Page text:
This article originally appeared in the October 16, 1987 issue of Christianity Today.
I had hoped to make through 1987 without writing anything about this year's number one religious news event: the PTL scandal. What more could be said about all the bizarre events that have unfolded since March in Fort Mill, South Carolina?
But one evening, as news reports flashed back and forth between the Bakkers and Jerry Falwell, my thoughts drifted back to a seminal book I had read nearly two decades earlier: Christ and Culture, by H. Richard Niebuhr. It seemed to me the television news clips were revealing the stark contrast between two Christian approaches to culture that Niebuhr had delineated.
Some Christians embrace culture. Niebuhr included social-gospel types in this category. As they spend their energies reforming society, these folks tend to adopt the general characteristics of the culture around them. After a while the distinctives of their faith may disappear, absorbed by the outside culture.
Have Jim and Tammy introduced a whole new strain of culture embracing, one never envisioned by H. Richard Niebuhr? Whatever the world around them does, they can do better. Don't settle for a Chevrolet, Jim used to sayif you really want a Cadillac, pray for a Cadillac! Some people felt a sense of shock, even betrayal, over the disclosures of a Rolls Royce, million-dollar salaries, six luxury homes, and the infamous air-conditioned doghouse.
But why? You can read about similar American lifestyles in any issue of Fortune or Vanity Fair. The shock comes from our instinctive belief that Christians should somehow be different from the world around them. Joan Collins may indulge herself conspicuously, but a minister of the gospel? A television evangelist supported by charitable contributions?
The Bakkers evidently saw no such contradiction. Once, Tammy blurted out that she deals with stress by going on shopping binges. These people incarnate the American dream. Rising spectacularly from poverty, they have embraced in triumph a society that honors wealth and fame. It is no accident that a replica of Main Street USA anchored the center of their theme park.
Enter Jerry Falwell, who represents the true fundamentalist tradition of rejecting, not embracing, culture. Christians are to be "separate" from the culture around them. They should stand out. One of Falwell's first actions at Heritage USA was to regulate the wearing of bikinis. In press conferences, he clearly showed discomfiture with some of the trappings of the place (many of which he promptly sold off at auction). Can a giant water slide really be significant to a minister of "The Old-Time Gospel Hour"?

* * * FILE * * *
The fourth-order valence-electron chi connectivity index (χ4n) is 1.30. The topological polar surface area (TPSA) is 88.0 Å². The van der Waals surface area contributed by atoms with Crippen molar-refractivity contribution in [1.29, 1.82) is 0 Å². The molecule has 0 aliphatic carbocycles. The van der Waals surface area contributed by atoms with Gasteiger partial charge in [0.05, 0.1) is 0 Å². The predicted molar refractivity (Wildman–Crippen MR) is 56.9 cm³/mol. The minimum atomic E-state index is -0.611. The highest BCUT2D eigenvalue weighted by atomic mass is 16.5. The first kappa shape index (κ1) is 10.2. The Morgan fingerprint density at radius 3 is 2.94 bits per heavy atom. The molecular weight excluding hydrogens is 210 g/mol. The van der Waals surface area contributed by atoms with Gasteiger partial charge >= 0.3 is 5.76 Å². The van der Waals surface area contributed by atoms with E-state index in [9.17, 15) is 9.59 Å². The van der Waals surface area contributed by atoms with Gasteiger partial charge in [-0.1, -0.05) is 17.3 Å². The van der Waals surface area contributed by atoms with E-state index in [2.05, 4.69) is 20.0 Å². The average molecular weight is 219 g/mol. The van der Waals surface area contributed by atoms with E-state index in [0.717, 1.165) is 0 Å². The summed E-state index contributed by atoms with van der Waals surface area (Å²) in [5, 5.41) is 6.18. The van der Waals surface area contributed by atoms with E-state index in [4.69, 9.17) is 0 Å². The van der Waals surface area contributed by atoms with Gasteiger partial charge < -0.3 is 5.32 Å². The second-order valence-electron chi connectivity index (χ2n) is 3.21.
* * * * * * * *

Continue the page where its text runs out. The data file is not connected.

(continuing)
Niebuhr freely admits that members of both traditions, the culture embracers and the culture rejecters, can find biblical support for their approach. Abraham and Solomon (who, interestingly, set the pattern for moral slippage) embraced the culture of their day. Others, like John the Baptist and many Old Testament prophets, took a different tack, rejecting the wider culture. They wore camel's-hair garments, ate locusts, and called down judgment on society. As a result, many ended up in jail or in an early grave.
It happened that around the same time I was watching news clips of the Bakkers and Falwell, I was studying some of the stronger pronouncements of the Old Testament prophet Isaiah. That particular prophet had a love/hate relationship with culture: he wrote magnificent poetry and served as an adviser to kings, and yet he never minced words when delivering the judgment of God.
"See, the Lord is going to lay waste the earth and devastate it; he will ruin its face and scatter its inhabitants," Isaiah 24 begins. "The earth will be completely laid waste and totally plundered. The Lord has spoken this word." I can't imagine the writer of that chapter investing much money in a luxury home in Jerusalem.
But, as is typical of Isaiah, the very next chapter turns from dark words of judgment to a shining vision of the future, when the Lord will wipe away every tear and spread a banquet feast for all people, rich or poor. In chapter 25, and elsewhere in Isaiah, the prophet seems to be presenting a third approach to culture entirely. God neither embraces it (read chapter 24) nor rejects it permanently. Rather, he plans (to use another of Niebuhr's categories) to transform culture, to restore it back to its original state before the Fall.
Throughout, Isaiah chooses images from the material world to convey the future-a banquet table, a rebuilt city, a place full of houses and vineyards and strangely tame animals.
In this light, the kingdom proclaimed by Christ takes shape as a model settlement on Earth, an advance announcement of what the new creation will be like. It is lived out in our material world, yes, but by a different set of rules. For example, we welcome rich and poor, and people of all races-because God welcomes them. We value the weak and the oppressed-because God values them.
In our years on Earth, we do not merely "mark time," waiting for God to step in and set right all that is wrong. Rather, we contribute to the process of transforming a fallen world. Through our examples, we awaken longings for a new heaven and a new Earth that God will someday bring to pass.
And here is what saddens me most about the whole PTL fiasco. This year evangelicals have received more hours of network air time and appeared on more magazine covers than ever before. But I doubt very seriously that the watching world has had longings for God awakened while listening to the endless news reports. I wonder whether anyone has seen a glimpse of the difference God can make in a people transformed by him. Tragically, the evangelicals who dominated the news in 1987 came across looking just like everybody else, only more so.
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